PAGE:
A 2020 study by the RAND Corporation, a nonpartisan think tank, estimated that 45% of Maine households owned at least one gun between 2007 and 2016, well above the national average of 32%. Combined with other data from the 2015 National Firearm Survey that suggests the average firearm owner in the U.S. has just under five weapons, that figure suggests there could be well over a million guns in the state – perhaps one for each of its nearly 1.4 million residents.
The sheer number of guns in Maine means it is difficult to keep weapons out of the hands of anyone committed to getting one, particularly when firearm ownership is so normalized that people are often comfortable keeping unsecured weapons around prohibited friends and family members, Groban said.
But she said legislators should still work to close loopholes by instituting such policies as universal background checks and waiting periods.
“It’s true that criminals will get guns,” she said. “But can’t we make it more difficult? If they have to go through four steps instead of one to get a gun, doesn’t that make us safer?”
Marcel LaGrange’s court records indicate that he displayed violent and unstable tendencies long before he was charged with murder in the fatal shootings of two people in a Westbrook parking lot in June.
After he lost his job at Goodwill for shoplifting in 2018, a corrections officer said, the teenager told staff at Long Creek Youth Correctional Center that he wanted “revenge” on his former co-workers.
“I just can’t wait to see the look on their faces when they see a bunch of (expletive) kids die and a bunch of other innocent people,” he said, according to court records. “People that weren’t even involved will get killed.”
LaGrange never carried out his threat but spent the next several years in and out of the justice system. Twice in 2020, court records show, he was asked to leave his home for displaying violent behavior: Once, he tried to set the door of his room on fire after getting into an argument about his dry skin; on another occasion, he assaulted his grandmother while she was driving.
In the year before the Westbrook shooting, he regularly posted selfies of himself with a handgun on Facebook, sometimes accompanied by violent song lyrics.
Maine State Police and the Office of the Maine Attorney General have refused to answer questions about how LaGrange got the gun they believe he used to commit the shootings. But Groban said he was probably able to purchase the weapon legally.
Because prosecutors agreed to drop the felony arson charge against LaGrange if he pleaded guilty to lesser charges for the attempt to set his room on fire, he was not barred from owning a gun, a state police spokesperson confirmed. While certain types of domestic violence convictions can result in gun bans, grandson-on-grandmother assaults probably wouldn’t apply, Groban said.
And so even though LaGrange had bipolar disorder and autism, court records say, and a history of violent threats and actions, LaGrange could legally have passed a background check and bought a weapon from a licensed dealer.
Could other state laws have prevented him from getting a gun? Groban suggested that Maine’s “yellow flag” law, intended to keep weapons out of the hands of unstable individuals, could have helped if it had been written with more powerful language – language the Legislature considered in 2019 before facing bipartisan opposition.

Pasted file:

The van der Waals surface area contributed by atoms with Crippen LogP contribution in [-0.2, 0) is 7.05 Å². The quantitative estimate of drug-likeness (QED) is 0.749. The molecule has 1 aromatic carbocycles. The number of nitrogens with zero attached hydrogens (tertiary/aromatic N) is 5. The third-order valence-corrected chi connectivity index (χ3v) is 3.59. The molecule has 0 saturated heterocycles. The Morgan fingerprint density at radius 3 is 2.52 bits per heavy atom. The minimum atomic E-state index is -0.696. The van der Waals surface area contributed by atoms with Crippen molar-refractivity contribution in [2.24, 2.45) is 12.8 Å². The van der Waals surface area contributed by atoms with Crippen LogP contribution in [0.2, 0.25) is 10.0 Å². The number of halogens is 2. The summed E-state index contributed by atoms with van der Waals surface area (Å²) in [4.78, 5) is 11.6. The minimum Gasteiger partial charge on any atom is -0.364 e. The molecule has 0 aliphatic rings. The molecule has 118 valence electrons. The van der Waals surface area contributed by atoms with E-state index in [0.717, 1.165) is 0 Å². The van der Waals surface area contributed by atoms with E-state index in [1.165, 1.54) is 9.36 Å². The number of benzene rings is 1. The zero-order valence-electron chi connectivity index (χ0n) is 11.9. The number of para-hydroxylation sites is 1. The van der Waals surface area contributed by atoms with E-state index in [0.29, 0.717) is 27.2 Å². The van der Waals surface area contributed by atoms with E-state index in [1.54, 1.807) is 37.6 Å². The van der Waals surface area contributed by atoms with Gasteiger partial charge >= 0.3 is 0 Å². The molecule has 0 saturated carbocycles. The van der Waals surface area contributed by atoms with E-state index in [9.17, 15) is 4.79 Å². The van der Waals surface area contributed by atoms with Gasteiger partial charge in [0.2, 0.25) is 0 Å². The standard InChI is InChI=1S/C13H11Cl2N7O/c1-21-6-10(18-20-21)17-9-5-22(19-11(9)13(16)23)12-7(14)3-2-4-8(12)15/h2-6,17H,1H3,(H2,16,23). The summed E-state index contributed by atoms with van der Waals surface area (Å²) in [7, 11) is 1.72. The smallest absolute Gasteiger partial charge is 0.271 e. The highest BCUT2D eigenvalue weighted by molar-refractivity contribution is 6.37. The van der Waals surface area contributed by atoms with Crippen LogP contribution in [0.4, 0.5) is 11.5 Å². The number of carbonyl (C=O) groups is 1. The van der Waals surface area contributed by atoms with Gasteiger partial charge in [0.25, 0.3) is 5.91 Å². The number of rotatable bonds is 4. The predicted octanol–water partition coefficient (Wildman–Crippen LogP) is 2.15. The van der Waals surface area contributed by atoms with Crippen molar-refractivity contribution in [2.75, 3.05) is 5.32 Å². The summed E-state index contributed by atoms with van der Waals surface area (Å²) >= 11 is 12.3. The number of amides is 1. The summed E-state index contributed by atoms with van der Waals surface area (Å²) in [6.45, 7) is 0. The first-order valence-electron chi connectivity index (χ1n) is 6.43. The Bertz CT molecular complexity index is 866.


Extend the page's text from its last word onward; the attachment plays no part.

The law that passed in 2019 allows police to seek a court order to temporarily confiscate firearms and other weapons from people deemed a danger to themselves or others. After a slow ramp-up period, police departments around the state have used the law 67 times through the end of July, including 39 times in 2023, according to recent data from the attorney general’s office.
But even though police are increasingly using the statute, its weaknesses continue to limit its effectiveness, Groban said. In states with stronger “red flag” laws, worried family members or friends can directly petition a court to try to get firearms confiscated. But in Maine, they must first go through police, a step Groban said some people are reluctant to take for fear they will get loved ones in trouble.
And while a 24/7 mental health hotline has made it easier for police to get the psychiatric evaluations Maine’s yellow flag law requires before firearms can be confiscated, the process can still be time-consuming and onerous, especially for short-staffed departments. While some departments, including the state police, the Lincoln County Sheriff’s Office and Lewiston police, have used the law several times, others haven’t used it at all. Through the end of July, Portland and Bangor had yet to use it. South Portland had used it once.
Would someone in LaGrange’s life have been more likely to sound the alarm if Maine’s Legislature had passed a law that did not require notifying police? Some research has shown that red flag laws can reduce gun violence – particularly suicides, which account for more than 85% of Maine’s gun deaths, according to Department of Health and Human Services data.
But Warren Eller, a researcher and associate professor at the John Jay College of Criminal Justice, said red flag laws are designed to keep guns away from people who are temporarily dangerous because of mental health episodes or other factors, not people with longstanding violent tendencies. While it’s easy in hindsight to say that someone like LaGrange shouldn’t be able to access a firearm, he said, it’s hard to actually strip away gun rights in this country – and thanks to the U.S. Supreme Court’s interpretation of the Second Amendment, that’s unlikely to change.
THE MENTAL HEALTH CHALLENGE
The right to bear arms has never been absolute in the United States, which does not allow citizens to own certain types of weapons or carry firearms in some places such as schools. But in 2008, a narrow majority on the Supreme Court overturned a statute in Washington, D.C., that prevented most residents from owning handguns. The case cemented individual gun ownership as a constitutional right, which is difficult to limit due to our legal system and American cultural norms, Eller said.
Nationwide, nearly 90% of gun owners and non-gun owners say they favor placing limits on the rights of people with mental illnesses to buy firearms, according to 2021 data from the Pew Research Center. But according to Eller, actually addressing the role of mental health in gun violence would require giving up some privacy rights – a sacrifice that few are willing to make.